- Ask Steven
Poles apartSteven Lynch April 26, 2013
Who has been on pole the most times without ever winning a grand prix? asked Gerry Evans
The answer here is Chris Amon, the New Zealand driver generally regarded as one of the unluckiest to take part in F1. Amon started from the front of the grid no fewer than five times, but never did win a race. He finished second three times - at Brands Hatch in 1968 in a Ferrari, and in Belgium and France in 1970 in a March; he was also third eight times. Amon also holds the records for leading the most laps in total - 183 - without ever winning a Grand Prix (Jean Behra is next with 107), and driving for the most different constructors (13, including his own team).
Jules Bianchi finished 13th in the Malaysian GP. Was this the best finish for a Marussia in F1? asked Colin Browne
It wasn't quite: in 2012 Timo Glock finished 12th in Singapore, and Charles Pic equalled that in the last race of the season in Brazil. In the previous two years, when the team was known as Virgin Racing, their best positions were four 14th places (one each by Glock and Lucas di Grassi in 2010, and two by Jerome d'Ambrosio in 2011). Marussia did achieve one minor triumph at this year's first GP in Australia: it was the first time both their cars finished ahead of both Caterhams.
Why was Lewis Hamilton penalised in Bahrain for changing his gearbox? asked Richard Lawrence
The F1 regulations were changed in 2011, largely in an attempt to cut costs. Each car's gearbox is now supposed to last for five race weekends - but in Bahrain Hamilton had a tyre problem in practice. This caused some damage at the rear of the car, affecting the suspension and the gearbox. The mechanics repaired the car, but had to change the gearbox. Mercedes team principal Ross Brawn thought the automatic five-place grid demotion this incurred was rather unfair: "It is frustrating to get a penalty when there has been an outside influence."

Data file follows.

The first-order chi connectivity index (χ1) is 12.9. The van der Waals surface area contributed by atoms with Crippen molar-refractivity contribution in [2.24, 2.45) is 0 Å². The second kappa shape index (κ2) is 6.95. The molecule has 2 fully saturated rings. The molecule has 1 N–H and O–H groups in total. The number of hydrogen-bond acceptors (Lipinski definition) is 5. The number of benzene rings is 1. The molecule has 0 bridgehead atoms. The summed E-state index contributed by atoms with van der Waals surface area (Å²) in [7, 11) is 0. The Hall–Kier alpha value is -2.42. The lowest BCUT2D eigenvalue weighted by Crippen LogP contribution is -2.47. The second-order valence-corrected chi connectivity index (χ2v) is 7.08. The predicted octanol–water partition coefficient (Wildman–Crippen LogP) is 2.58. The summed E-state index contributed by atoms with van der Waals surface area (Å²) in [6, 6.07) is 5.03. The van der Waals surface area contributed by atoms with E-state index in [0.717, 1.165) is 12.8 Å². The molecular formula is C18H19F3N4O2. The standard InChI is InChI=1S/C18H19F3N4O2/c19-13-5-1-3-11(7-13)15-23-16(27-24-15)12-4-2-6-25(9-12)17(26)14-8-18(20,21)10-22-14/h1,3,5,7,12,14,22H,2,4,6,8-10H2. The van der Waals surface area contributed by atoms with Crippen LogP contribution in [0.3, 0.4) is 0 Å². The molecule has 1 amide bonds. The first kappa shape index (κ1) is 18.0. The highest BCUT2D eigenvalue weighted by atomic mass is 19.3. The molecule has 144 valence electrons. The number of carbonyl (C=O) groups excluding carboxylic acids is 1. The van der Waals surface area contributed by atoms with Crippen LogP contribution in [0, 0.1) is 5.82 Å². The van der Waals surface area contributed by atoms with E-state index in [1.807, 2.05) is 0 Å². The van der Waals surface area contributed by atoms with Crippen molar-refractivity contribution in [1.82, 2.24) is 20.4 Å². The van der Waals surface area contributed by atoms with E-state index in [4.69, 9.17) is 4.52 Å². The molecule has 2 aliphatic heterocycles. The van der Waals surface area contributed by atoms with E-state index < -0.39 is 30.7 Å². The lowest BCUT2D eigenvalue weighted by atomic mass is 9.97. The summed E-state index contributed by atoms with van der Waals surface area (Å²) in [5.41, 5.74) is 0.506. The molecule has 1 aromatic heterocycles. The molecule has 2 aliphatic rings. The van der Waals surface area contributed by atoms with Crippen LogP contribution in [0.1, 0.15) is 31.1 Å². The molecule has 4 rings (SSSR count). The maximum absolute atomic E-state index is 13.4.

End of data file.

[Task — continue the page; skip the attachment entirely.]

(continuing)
We've seen a few sets of brothers in F1. Which grand prix had the most drivers with the same name? asked Nick O'Donoghue
This particular record was set in 1959, when the British GP weekend at Aintree featured no fewer than four drivers called Taylor, all unrelated as far as I know. Henry Taylor finished 11th in a Cooper-Climax, while Mike Taylor (also in a Cooper) went out on lap 17 with transmission trouble. Trevor Taylor (in another Cooper) and Dennis Taylor (Lotus) both practised but failed to qualify for the race. It would have been a tricky one to commentate on: there was also a driver called Brian Naylor, who competed for 18 laps before retiring his JBW-Maserati. Jack Brabham won the race, extending his lead in the championship he eventually won for the first time.
It's not happening this year but several recent seasons have seen two GPs in Spain. Has any country ever staged more than two? asked Clive Williams
The demise of the European GP at Valencia means that all this season's GPs will be in different countries. There have been several instances of a country staging two world championship GPs in the same year - the San Marino GP was held at Imola in Italy for many years, and the Nurburgring in Germany staged a few races styled the Luxembourg GP, in addition to the moveable feast of the "European" GP. But there has only been one instance of a country staging three GPs in the same year: in 1982 there were world championship races at Long Beach, Detroit and Las Vegas in the United States. The Las Vegas one famously took place in the Caesar's Palace car park.
There have been three Brazilian Fittipaldi drivers in F1. Are they all related? asked Michael Harrison
They are: Wilson (born in 1943) and Emerson Fittipaldi (1946) are brothers, the sons of Wilson Fittipaldi senior, a Brazilian journalist who specialised in motor racing. Christian Fittipaldi (born 1971), who took part in 43 GPs and later had a long career in Indycars in America, is the son of Wilson junior. Emerson Fittipaldi had the most stellar career of the three, winning the F1 world championship in 1972 and 1974, then switching to single-seaters in north America, where he was victorious in the Indianapolis 500 in both 1989 and 1993. He won the CART Indycar championship in 1989. Last month Emerson was named president of the new Drivers' Commission, formed by the World Motor Sport Council.
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